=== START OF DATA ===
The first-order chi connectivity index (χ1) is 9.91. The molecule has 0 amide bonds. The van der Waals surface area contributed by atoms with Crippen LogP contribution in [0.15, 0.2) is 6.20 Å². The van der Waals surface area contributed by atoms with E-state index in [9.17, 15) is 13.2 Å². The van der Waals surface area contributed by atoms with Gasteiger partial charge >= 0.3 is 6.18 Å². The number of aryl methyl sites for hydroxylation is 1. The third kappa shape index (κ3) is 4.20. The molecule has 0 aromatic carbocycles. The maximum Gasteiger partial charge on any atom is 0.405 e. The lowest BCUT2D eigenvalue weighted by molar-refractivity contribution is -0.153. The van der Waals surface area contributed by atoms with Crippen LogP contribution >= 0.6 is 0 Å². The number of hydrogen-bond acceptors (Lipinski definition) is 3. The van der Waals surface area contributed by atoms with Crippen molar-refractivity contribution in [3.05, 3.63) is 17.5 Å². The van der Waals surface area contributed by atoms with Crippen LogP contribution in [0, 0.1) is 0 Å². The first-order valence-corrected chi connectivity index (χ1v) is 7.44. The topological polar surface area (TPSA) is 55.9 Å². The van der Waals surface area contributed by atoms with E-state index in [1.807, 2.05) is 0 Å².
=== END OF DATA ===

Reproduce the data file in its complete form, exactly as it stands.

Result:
The first-order chi connectivity index (χ1) is 9.91. The molecule has 0 amide bonds. The van der Waals surface area contributed by atoms with Crippen LogP contribution in [0.15, 0.2) is 6.20 Å². The van der Waals surface area contributed by atoms with E-state index in [9.17, 15) is 13.2 Å². The van der Waals surface area contributed by atoms with Gasteiger partial charge >= 0.3 is 6.18 Å². The number of aryl methyl sites for hydroxylation is 1. The third kappa shape index (κ3) is 4.20. The molecule has 0 aromatic carbocycles. The maximum Gasteiger partial charge on any atom is 0.405 e. The lowest BCUT2D eigenvalue weighted by molar-refractivity contribution is -0.153. The van der Waals surface area contributed by atoms with Crippen LogP contribution >= 0.6 is 0 Å². The number of hydrogen-bond acceptors (Lipinski definition) is 3. The van der Waals surface area contributed by atoms with Crippen molar-refractivity contribution in [3.05, 3.63) is 17.5 Å². The van der Waals surface area contributed by atoms with Crippen LogP contribution in [0, 0.1) is 0 Å². The first-order valence-corrected chi connectivity index (χ1v) is 7.44. The topological polar surface area (TPSA) is 55.9 Å². The van der Waals surface area contributed by atoms with E-state index in [1.807, 2.05) is 0 Å².